Vaccine hesitancy can be observed among healthcare professionals as well. Even if it is not very common, the phenomenon does exist. Healthcare professionals also live in a world where this contestation of expertise is common, which means that they are faced with doubts and uncertainties about the evidence, knowledge and recommendations. They might become doubtful or vaccine-hesitant themselves.
There are many reasons behind that. Some of them might fear the side effects, some do not trust pharmaceutical companies or healthcare authorities. The reasons are similar to those concerning the general public. Yet another factor that may have contributed to vaccine hesitancy among healthcare workers was that in many countries, including in Finland, vaccinations among this group were obligatory.
Do you think it is easier to combat vaccine hesitancy in the medical community or among patients?
It is never easy. As I mentioned earlier, the main issue here is the lack of trust and recovering this trust is difficult. There is a need to correct untrue information and correct views that are based on misinformation. Social trust requires open dialogue between different social actors, including medical community, healthcare authorities, but also vaccine-hesitant people.
We need to develop an open dialogue between science, decision making authorities and the general public. Overall, we need to take vaccine hesitancy seriously on many levels and figure out where does this lack of trust come from, which societal actors are not trusted, and also how we could prevent further deepening of distrust. It is never easy, though.
Do you think that vaccine hesitancy was as strong before the pandemic as it is now? Or was it intensified by the COVID-19 pandemic?
Overall, the key issue about vaccine hesitancy is understanding that it is not a new phenomenon. Ever since vaccines have been developed, some individuals or groups have questioned their value and importance. Some people have expressed distrust towards the proponents of vaccines.
Since the first vaccines were developed 100 years ago, resistance was observed and I think it is a part of a much larger phenomenon. I believe COVID-19 has brought it up and exposed the fact that many people think differently from the mainstream when it comes to health and their immunisation needs. Some refuse to get vaccinated and take no medications, or do not listen to any recommendations from medical bodies.
The COVID-19 pandemic has been a turning point in the sense that Europe has rapidly become aware that there are different ways of taking care of health. Vaccine hesitancy is an issue that highlights this diversity. We are not a unified part of the world, and the pandemic has also made people express their choices in visible ways. Some do it in public and loudly demand their right to choose, so it has become an open issue.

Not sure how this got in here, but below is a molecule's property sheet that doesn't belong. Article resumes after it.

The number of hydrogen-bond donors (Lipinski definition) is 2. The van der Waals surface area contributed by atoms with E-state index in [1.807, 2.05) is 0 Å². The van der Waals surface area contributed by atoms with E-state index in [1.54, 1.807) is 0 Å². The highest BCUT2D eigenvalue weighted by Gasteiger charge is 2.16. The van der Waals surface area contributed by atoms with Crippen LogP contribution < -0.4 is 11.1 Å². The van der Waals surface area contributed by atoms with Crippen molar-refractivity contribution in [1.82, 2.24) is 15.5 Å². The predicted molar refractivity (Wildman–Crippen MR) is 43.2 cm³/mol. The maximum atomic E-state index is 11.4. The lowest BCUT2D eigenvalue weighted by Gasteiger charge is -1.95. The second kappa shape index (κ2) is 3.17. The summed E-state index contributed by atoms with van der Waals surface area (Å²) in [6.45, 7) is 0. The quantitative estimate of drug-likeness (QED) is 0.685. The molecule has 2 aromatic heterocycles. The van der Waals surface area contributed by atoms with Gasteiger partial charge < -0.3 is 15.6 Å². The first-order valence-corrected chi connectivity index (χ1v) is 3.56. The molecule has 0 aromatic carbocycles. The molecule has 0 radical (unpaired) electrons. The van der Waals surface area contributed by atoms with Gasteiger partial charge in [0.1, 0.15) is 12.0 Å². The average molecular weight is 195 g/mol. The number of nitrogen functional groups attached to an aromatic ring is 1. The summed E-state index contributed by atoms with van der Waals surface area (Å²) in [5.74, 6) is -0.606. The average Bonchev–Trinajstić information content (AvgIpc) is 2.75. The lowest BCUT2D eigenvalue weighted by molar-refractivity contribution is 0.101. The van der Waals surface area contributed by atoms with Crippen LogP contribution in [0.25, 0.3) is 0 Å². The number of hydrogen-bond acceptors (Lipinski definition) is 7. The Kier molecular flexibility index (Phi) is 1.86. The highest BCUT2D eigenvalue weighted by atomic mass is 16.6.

Is vaccine hesitancy a problem of the same degree in all European countries or some societies are more vaccine-hesitant than others?
There might be several reasons for regional differences, and some might be related to macro-level factors rather than individual issues. One issue is that vaccine services are organised in different ways in different regions of Europe. In some countries, availability of vaccines is an issue. Some countries don’t have easy access to healthcare systems for several groups.
One other aspect is that vaccinations are administered by different experts in different countries, which means different groups are faced with vaccine hesitancy. For example, in Finland, public health nurses administer most of the children’s vaccinations, and their role is central in building parents’ trust in vaccinations. And then in Italy it is paediatricians that administer vaccines. These two groups have obviously different competencies to respond to parents’ questions, different knowledge about family situations and different amounts of time to listen to parents. So this also might be a reason.
Yet another key issue is whether vaccinations are obligatory. When vaccines are voluntary the uptake tends to be higher. This points out that obligatory vaccinations may not be a solution to increase low vaccine uptake. But the situation is more complex than just the question of whether vaccines should be obligatory or not. These examples are just issues that might be behind the regional differences. It shows that it is not easy to state the reasons why vaccine hesitancy is more predominant in some regions rather than in others.
The interview was conducted as part of IMMUNION project / Wywiad jest częścią projektu IMMUNION.
Ten projekt jest współfinansowany przez program Unii Europejskiej w dziedzinie zdrowia (2014-2020) / This project is co-funded by the European Union’s Health Programme 2014-2020.